Poets, writers and philosophers have always described and celebrated nature, one of the greatest and most exciting sources of inspiration. Why is it that since humanity began to move around the planet, the forms of nature have begun to be represented, first with images, like the cave paintings found in the Altamira caves in Spain and then with words? The answer is in the magical vastness of nature, which gives inspiration even with just a sunrise or a rainy day, the observation of a landscape, an animal or a simple walk in a forest, we could go on forever!

Since ancient times, the world of animals has “spoken” through poems and stories: the Greek writer Aesop composed moral fables giving many animals a precise character, which over time and through other narratives have become fixed in the imagination of readers. Who would not think to associate the fox with cunning? After Aesop many fairy tales and novels have shown the fox as a shrewd and cunning thief, and even in a Walt Disney cartoon, Robin Hood is pictured  as a fox. The ant has always been a symbol of industriousness, while the tiger populates tales associated with fear for its feral unpredictability and its natural cruelty. Rudyard Kipling described it as one of the most beautiful and dangerous characters in his Jungle Book, while the romantic poet William Blake dedicated a poem to it, The Tyger, admiring its wild and indomitable nature. Here as he describes the eyes of the tiger: «In what distant deeps or skies/ burnt the fire of thine eyes?/ On what wings dare he aspire?/ What the hand dare seize the fire?»

Many scientific journals have recently drawn attention to the importance of walking in the middle of nature, of appreciating its silence, colors and the ability to convey positive feelings. The poems of the romantic poet William Wordsworth, for example, show the natural beauty in the description of a quiet landscape reflected on a lake. But if a lake inspires a sense of peace, the grandeur and restlessness of an ocean show the turbulence and power of natural forces. William Shakespeare used a natural element like the Tempest to tell a story of magic, pain and forgiveness, while in the tragedy Macbeth, a forest becomes a  talking place, windy, alive and wild.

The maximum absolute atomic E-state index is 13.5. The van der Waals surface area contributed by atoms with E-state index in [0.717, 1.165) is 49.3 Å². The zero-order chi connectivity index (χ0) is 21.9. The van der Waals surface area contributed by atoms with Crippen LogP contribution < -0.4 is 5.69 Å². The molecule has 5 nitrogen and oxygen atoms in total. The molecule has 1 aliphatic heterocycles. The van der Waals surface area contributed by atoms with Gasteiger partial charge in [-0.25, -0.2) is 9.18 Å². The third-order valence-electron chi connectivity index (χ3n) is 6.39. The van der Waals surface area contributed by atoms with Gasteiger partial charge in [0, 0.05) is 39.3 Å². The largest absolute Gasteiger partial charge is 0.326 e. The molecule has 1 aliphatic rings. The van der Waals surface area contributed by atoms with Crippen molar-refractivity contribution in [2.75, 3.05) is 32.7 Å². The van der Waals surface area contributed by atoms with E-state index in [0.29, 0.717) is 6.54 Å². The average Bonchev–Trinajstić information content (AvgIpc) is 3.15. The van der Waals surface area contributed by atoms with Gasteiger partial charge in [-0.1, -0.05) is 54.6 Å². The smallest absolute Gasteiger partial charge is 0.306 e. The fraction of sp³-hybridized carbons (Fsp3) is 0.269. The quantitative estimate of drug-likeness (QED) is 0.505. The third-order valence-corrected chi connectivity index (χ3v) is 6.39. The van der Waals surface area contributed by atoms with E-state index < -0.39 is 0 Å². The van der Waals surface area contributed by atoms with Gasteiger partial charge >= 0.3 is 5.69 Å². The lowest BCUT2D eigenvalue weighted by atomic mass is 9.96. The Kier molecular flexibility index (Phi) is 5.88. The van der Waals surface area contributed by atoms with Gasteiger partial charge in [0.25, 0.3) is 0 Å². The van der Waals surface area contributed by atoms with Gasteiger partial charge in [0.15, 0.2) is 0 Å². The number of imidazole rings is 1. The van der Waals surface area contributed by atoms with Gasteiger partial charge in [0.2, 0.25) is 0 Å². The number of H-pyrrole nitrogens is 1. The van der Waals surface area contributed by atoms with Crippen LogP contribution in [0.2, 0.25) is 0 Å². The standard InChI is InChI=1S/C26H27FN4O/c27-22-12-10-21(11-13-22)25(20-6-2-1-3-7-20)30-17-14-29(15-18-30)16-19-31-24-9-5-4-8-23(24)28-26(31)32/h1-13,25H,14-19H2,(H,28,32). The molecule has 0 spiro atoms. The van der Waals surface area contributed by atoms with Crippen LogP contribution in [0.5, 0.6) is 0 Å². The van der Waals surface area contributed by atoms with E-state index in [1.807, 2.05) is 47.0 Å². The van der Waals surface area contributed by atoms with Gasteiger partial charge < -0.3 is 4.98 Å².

We must never forget that this magical world that has been told for hundreds of centuries is endless, but we must also keep in mind that it has many limits if we do not preserve it, if we do not treat it with the same attention and passion with which writers and poets have told it. In this way we also can write our page, our poem and our song about the natural world, to make it eternal.


In Rudyard Kipling’s novel The Jungle Book the character is a boy, Mowgli, but the real protagonists are the animals. The book could be useful to identify the characteristics of each animal according to its “personality” as seen by humans (the wolf pack, the panther, the bear, the tiger, the monkeys…). In pairs or in groups choose in the novel one or more animal characters, look for their real characteristics in the animal world (their habits, if they are predators and where they live) and make a comparison with the personality that is transmitted by literature.